There was no handshake, and precious little football either, at Loftus Road yesterday as a promising FA Cup tie was suffocated by the controversy surrounding it. So determined were both teams to avoidfurther inflaming the tension provoked by John Terry's alleged use of racist language towards Anton Ferdinand in their last meeting that QPR even accepted with only moderate anger the highly dubious penalty award which settled the match in Chelsea's favour.
The spot-kick, converted by Juan Mata on the hour, was given after Daniel Sturridge fell dramatically to the floor after Clint Hill made mild contact with his back. QPR, who beat Chelsea here in thrilling circumstances in October, never looked like levelling and can now return to their relegation battle. For Chelsea, the next items on the agenda are a Premier League match at Swansea on Tuesday, and an appearance at west London magistrates' court for Terry on Wednesday, where he will be formally charged.
If Terry is being affected by the affair it is not showing on the pitch. Yesterday he produced an assured performance, albeit rarely put under pressure by a QPR side overly focused on defence. Ferdinand, whose performances after the incidents faltered, also played well, which was all the more creditable given he was sent a bullet in the post last week.
"I thought Anton conducted himself really, really well, not only this week but for a number of weeks," said Mark Hughes, the QPR manager. "It was important he faced what he had to face, and I'm pleased for him. He was right to be concerned by the content of the letter. I read it and it wasn't particularly nice."
Andre Villas-Boas was equally complimentary about Terry, who was abused throughout by the home support. The Chelsea manager said: "He had an excellent performance, very, very focused. Off-field events were out of his mind and he concentrated on events on the pitch."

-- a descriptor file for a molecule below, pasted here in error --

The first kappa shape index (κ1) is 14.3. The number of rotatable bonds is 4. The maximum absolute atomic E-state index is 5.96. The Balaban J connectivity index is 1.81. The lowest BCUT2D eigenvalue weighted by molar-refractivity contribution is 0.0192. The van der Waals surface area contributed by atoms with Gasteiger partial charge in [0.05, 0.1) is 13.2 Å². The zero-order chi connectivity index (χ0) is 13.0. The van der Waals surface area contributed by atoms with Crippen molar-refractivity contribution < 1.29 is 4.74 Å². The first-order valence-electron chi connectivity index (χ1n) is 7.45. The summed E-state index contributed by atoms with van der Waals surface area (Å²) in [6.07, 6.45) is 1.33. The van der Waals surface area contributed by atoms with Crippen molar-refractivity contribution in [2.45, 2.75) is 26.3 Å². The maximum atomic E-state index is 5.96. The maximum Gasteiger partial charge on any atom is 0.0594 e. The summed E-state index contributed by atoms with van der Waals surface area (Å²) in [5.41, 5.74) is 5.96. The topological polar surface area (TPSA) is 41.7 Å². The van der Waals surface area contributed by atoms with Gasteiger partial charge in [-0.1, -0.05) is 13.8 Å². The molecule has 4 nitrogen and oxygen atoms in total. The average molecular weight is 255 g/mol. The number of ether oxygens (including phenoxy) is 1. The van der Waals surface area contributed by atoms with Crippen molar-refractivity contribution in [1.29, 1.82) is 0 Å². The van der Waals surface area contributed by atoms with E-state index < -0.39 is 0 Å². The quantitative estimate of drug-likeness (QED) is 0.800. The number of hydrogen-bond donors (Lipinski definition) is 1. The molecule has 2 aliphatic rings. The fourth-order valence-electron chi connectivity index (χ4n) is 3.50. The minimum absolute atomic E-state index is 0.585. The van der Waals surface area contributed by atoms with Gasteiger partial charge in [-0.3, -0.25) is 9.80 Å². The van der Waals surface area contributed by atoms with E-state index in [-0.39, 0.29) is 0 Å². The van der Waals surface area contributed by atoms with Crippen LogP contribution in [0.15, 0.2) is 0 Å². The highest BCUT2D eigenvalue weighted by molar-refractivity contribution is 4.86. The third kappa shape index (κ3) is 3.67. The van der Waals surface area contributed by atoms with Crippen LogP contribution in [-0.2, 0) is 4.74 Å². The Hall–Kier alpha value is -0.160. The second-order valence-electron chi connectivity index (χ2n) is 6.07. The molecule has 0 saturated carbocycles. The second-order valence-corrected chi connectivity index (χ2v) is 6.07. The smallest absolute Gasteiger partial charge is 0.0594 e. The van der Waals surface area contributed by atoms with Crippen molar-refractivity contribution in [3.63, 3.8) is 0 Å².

Only once did the verbal taunts threaten to spill over into something more sinister, a fan throwing the match ball into Ashley Cole's back as Chelsea prepared to take a throw-in. The refer-ee, Mike Dean, intervened, asking the nearest steward to speak to the man involved. There were no arrests, then or elsewhere in the ground, for which both clubs and the FA will be grateful.
It may have helped that there was not much to get excited about for the game was dire, especially in a lifeless first half. QPR, despite the small capacity of Loftus Road, failed to sell out this west London derby, and the fans who stayed away made the right decision. Hughes has made great play of the fact he has given his new team greater organisation and yesterday he praised his players' work-rate and defensive discipline.
Yet QPR have lost the attacking intent they had under Neil Warnock and only twice exercised Petr Cech. Once was in the seventh minute of injury time, when he parried Luke Young's shot, the other, after 59 minutes, led indirectly to Chelsea's goal.
Shaun Wright-Phillips beat Cole on the right and fired in a rasping shot, which Cech parried perilously close to Tommy Smith. It fell instead to Ramires, who run deep into QPR territory. The move broke down but was resuscitated, and Mata crossed towards Sturridge. Hill nudged the striker in the back and he tumbled to the deck with enthusiasm.